And it's made a huge difference. We have the best seats in all of sports and we could not have a situation where fans are in jeopardy. No fighting, no endangering fans. Period.

Now Kobe [Bryant] is moaning that it's too much of a wussy league. And I couldn't be happier.

SI.com: Speaking of IQ, did you get involved in discussions with North Korea ambassador Dennis Rodman?

Stern: I have not talked to Dennis. I made a call to someone else whom I respect urging that player not to go [to North Korea for a recent Rodman-led exhibition]. And he did not.

ROUNDTABLE: Examining David Stern's legacy

SI.com: And that was?

Stern: Can't say. Actually, back in 2006, I had some preliminary talks about sending our national team to North Korea. This is when Kim Jong-il was in power. We were playing in the World Cup in Seoul and it's not that long a distance to Pyongyang. We could've done it. Ambassador Bill Richardson had made some inquiries.

But, ultimately, I lost my nerve and didn't pull the trigger. And I felt worse about not going when the New York Philharmonic made a trip there later. I view basketball and music the same way, as vehicles for cooperation, and the sad part is that no one proselytizes as much as I do about the value of sport as an international icebreaker and unifier. That's why the Dennis thing was so disappointing. He didn't go there for goodwill; he went there as a birthday celebration for "The Great Leader." It was sickening.

SI.com: Speaking generally, the NBA seems immensely popular overseas. In those situations, which I've seen you in many times, there doesn't seem to be the kind of baggage -- be it racial or whatever -- that you sometimes face over here. Why is that?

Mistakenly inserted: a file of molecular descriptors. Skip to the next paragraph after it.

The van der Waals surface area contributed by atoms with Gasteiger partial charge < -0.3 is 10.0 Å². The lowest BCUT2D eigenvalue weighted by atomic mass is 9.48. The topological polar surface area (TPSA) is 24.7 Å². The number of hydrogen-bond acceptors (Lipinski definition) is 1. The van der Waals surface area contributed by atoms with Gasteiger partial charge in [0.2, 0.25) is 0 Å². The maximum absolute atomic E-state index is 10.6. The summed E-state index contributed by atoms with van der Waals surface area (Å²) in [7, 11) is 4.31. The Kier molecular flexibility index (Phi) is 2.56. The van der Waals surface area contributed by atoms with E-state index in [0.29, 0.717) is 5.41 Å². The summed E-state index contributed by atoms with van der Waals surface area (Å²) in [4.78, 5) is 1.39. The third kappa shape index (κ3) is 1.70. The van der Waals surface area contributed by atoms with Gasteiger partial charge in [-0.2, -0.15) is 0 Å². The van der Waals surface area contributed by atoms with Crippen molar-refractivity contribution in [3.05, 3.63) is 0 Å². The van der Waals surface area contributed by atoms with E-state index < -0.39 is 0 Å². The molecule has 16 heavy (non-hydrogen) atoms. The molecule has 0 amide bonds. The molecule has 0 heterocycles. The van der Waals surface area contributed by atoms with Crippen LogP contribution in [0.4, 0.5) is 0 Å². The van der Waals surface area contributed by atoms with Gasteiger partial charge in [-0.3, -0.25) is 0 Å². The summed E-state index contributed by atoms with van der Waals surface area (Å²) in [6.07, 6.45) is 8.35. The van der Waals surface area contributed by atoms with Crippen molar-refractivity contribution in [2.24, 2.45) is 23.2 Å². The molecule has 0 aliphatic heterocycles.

Stern: Part of the reason, beyond the popularity of our players, is that we're one of the few major countries that does not have a ministry that includes "sport" within its purview. We have leagues that act as separate entities. So when we go over there, it's almost like we're representing the whole country. A respect is accorded us beyond our intrinsic value.

SI.com: After all your international travel, what languages to you speak fluently, beyond, presumably, English?

Stern: None. I speak some combination of French, which I took for four years in high school; Spanish, which I took for two; and Italian, which I studied through Berlitz when we were gearing up for a TV deal. So I speak some sort of gibberish that combines all three. It's actually frightening.

SI.com: I see the three portraits on the wall -- Maurice Podoloff, Walter Kennedy and Larry O'Brien, the three men who preceded you as commissioner. Is an artist working on Stern right now?

Stern: I actually commissioned those portraits. And my rule was: You have to be dead or officially retired. And I am neither.